UH Cancer Center researchers create new anti-cancer drug
Innovative computer modeling techniques utilized in drug developmentUniversity of Hawaiʻi at Mānoa
Public Information Officer, Cancer Center
Kevin Cassel, 808-564-5916
Education Coordinator, Cancer Center
A team of University of Hawaii Cancer Center scientists led by James Turkson, Ph.D., has created a new type of anti-cancer drug named BP-1-102. The drug, which can be orally administered, targets a key protection that triggers the development of many types of cancer including lung, breast and skin.
The development of BP-1-102 was guided by the research team's computer-based molecular analysis of the cancer causing Stat 3 protein that leads to cancer by promoting abnormal cell growth in otherwise healthy cells.
“The molecular structure of the hyperactive Stat3 protein basically resembles two cars that are joined together side-by-side,” said Professor Turkson. “We then utilized a computer program that creates molecular models of potential drugs engaging in binding to the Stat3 protein to craft the BP-1-102 drug, which literally pulls apart the Stat3 protein rendering it ineffective in causing cancer.”
A unique feature of BP-1-102 is that it remains highly effective against cancer even when administered in oral form. Presently, most anti-cancer drugs require intravenous (IV) administration in a clinic or hospital setting that increases the financial, physical and emotional burdens on cancer patients. In its experimental form, BP-1-102 has shown promise in treating breast and lung cancers.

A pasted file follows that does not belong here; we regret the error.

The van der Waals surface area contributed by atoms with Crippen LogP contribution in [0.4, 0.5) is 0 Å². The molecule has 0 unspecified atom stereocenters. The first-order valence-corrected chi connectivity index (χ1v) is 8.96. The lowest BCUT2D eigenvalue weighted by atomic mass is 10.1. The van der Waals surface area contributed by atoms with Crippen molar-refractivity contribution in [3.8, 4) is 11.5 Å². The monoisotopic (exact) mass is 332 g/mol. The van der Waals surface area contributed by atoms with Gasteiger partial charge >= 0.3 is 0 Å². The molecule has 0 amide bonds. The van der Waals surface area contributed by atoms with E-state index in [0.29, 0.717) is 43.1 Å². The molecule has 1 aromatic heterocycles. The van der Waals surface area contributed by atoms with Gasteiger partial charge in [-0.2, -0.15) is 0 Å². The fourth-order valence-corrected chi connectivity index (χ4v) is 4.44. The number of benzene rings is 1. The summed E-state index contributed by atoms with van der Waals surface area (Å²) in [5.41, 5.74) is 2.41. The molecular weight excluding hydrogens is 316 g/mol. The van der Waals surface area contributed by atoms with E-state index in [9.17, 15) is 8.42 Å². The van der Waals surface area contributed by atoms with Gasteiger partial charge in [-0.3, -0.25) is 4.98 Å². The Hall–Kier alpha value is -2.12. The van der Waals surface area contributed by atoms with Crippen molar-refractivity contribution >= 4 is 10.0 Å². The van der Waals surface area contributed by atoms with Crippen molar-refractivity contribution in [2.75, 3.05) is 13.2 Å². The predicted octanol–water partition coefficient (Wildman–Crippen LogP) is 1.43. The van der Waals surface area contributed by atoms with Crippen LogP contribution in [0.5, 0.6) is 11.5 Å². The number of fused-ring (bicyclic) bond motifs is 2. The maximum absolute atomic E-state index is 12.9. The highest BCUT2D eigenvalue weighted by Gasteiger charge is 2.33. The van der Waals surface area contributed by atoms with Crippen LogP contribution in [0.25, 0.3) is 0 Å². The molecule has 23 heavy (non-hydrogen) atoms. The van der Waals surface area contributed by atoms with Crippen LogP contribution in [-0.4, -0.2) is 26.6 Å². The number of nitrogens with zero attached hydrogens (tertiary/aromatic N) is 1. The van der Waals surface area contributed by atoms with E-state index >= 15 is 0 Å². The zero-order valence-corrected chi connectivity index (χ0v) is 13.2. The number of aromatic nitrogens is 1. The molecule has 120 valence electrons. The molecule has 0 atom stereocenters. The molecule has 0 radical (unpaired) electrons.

Currently, breast and lung cancers are two of the most commonly diagnosed cancers accounting for nearly half a million cases per year in the U.S. with over 200,000 deaths attributed to these diseases. In Hawaii, there are approximately 1,500 cases diagnosed and over 600 deaths attributed to breast and lung cancers every year.
Professor Turkson is a recent and welcome addition to the UH Cancer Center faculty. His innovative and ground-breaking research focuses on developing novel anticancer drugs based on targeting signal transduction and apoptosis pathways. The research article is published in the May 22 edition of the "Proceedings of the National Academy of Sciences" journal, which can also be accessed online at http://www.pnas.org/.